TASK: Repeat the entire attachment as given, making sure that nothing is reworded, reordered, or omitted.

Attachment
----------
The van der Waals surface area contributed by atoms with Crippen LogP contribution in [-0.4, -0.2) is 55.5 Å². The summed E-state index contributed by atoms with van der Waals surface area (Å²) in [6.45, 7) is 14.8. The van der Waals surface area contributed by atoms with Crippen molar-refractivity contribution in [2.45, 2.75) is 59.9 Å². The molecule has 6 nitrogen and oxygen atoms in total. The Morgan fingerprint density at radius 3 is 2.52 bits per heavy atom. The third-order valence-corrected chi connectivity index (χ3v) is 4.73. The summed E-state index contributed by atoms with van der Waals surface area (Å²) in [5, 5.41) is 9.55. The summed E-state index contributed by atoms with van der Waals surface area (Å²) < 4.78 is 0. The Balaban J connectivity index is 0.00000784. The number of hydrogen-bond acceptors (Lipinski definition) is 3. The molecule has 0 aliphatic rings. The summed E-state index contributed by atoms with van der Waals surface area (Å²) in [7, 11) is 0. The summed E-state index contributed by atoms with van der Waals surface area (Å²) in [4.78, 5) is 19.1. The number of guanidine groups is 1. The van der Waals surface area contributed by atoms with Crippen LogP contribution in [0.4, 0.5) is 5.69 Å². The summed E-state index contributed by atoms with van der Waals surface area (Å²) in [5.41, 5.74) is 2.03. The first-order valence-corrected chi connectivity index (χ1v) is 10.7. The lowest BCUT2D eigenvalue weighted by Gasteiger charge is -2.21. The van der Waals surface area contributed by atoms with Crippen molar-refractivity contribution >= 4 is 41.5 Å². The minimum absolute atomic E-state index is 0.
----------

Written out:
The van der Waals surface area contributed by atoms with Crippen LogP contribution in [-0.4, -0.2) is 55.5 Å². The summed E-state index contributed by atoms with van der Waals surface area (Å²) in [6.45, 7) is 14.8. The van der Waals surface area contributed by atoms with Crippen molar-refractivity contribution in [2.45, 2.75) is 59.9 Å². The molecule has 6 nitrogen and oxygen atoms in total. The Morgan fingerprint density at radius 3 is 2.52 bits per heavy atom. The third-order valence-corrected chi connectivity index (χ3v) is 4.73. The summed E-state index contributed by atoms with van der Waals surface area (Å²) in [5, 5.41) is 9.55. The summed E-state index contributed by atoms with van der Waals surface area (Å²) < 4.78 is 0. The Balaban J connectivity index is 0.00000784. The number of hydrogen-bond acceptors (Lipinski definition) is 3. The molecule has 0 aliphatic rings. The summed E-state index contributed by atoms with van der Waals surface area (Å²) in [7, 11) is 0. The summed E-state index contributed by atoms with van der Waals surface area (Å²) in [4.78, 5) is 19.1. The number of guanidine groups is 1. The van der Waals surface area contributed by atoms with Crippen LogP contribution in [0.4, 0.5) is 5.69 Å². The summed E-state index contributed by atoms with van der Waals surface area (Å²) in [5.41, 5.74) is 2.03. The first-order valence-corrected chi connectivity index (χ1v) is 10.7. The lowest BCUT2D eigenvalue weighted by Gasteiger charge is -2.21. The van der Waals surface area contributed by atoms with Crippen molar-refractivity contribution >= 4 is 41.5 Å². The minimum absolute atomic E-state index is 0.